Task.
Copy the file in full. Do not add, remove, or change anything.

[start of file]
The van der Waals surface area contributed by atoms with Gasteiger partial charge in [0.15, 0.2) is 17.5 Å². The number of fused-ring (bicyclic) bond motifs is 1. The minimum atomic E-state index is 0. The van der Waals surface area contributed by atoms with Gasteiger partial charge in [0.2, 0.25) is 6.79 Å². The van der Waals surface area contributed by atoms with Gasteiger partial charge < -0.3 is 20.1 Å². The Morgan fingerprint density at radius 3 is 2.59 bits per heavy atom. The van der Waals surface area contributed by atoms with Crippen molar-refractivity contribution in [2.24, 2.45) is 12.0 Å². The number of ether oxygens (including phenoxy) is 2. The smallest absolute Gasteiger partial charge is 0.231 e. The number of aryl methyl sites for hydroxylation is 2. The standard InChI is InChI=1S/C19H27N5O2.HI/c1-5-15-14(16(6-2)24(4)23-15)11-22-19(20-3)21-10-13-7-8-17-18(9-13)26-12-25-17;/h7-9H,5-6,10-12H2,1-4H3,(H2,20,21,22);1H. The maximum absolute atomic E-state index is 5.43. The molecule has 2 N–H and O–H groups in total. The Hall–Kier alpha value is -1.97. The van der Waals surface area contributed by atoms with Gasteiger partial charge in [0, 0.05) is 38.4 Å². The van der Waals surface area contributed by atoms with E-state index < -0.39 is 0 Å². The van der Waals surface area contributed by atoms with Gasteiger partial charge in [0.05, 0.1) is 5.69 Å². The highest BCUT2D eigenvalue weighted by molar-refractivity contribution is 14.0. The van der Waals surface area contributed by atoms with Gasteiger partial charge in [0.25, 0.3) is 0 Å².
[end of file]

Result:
The van der Waals surface area contributed by atoms with Gasteiger partial charge in [0.15, 0.2) is 17.5 Å². The number of fused-ring (bicyclic) bond motifs is 1. The minimum atomic E-state index is 0. The van der Waals surface area contributed by atoms with Gasteiger partial charge in [0.2, 0.25) is 6.79 Å². The van der Waals surface area contributed by atoms with Gasteiger partial charge < -0.3 is 20.1 Å². The Morgan fingerprint density at radius 3 is 2.59 bits per heavy atom. The van der Waals surface area contributed by atoms with Crippen molar-refractivity contribution in [2.24, 2.45) is 12.0 Å². The number of ether oxygens (including phenoxy) is 2. The smallest absolute Gasteiger partial charge is 0.231 e. The number of aryl methyl sites for hydroxylation is 2. The standard InChI is InChI=1S/C19H27N5O2.HI/c1-5-15-14(16(6-2)24(4)23-15)11-22-19(20-3)21-10-13-7-8-17-18(9-13)26-12-25-17;/h7-9H,5-6,10-12H2,1-4H3,(H2,20,21,22);1H. The maximum absolute atomic E-state index is 5.43. The molecule has 2 N–H and O–H groups in total. The Hall–Kier alpha value is -1.97. The van der Waals surface area contributed by atoms with Gasteiger partial charge in [0, 0.05) is 38.4 Å². The van der Waals surface area contributed by atoms with E-state index < -0.39 is 0 Å². The van der Waals surface area contributed by atoms with Gasteiger partial charge in [0.05, 0.1) is 5.69 Å². The highest BCUT2D eigenvalue weighted by molar-refractivity contribution is 14.0. The van der Waals surface area contributed by atoms with Gasteiger partial charge in [0.25, 0.3) is 0 Å².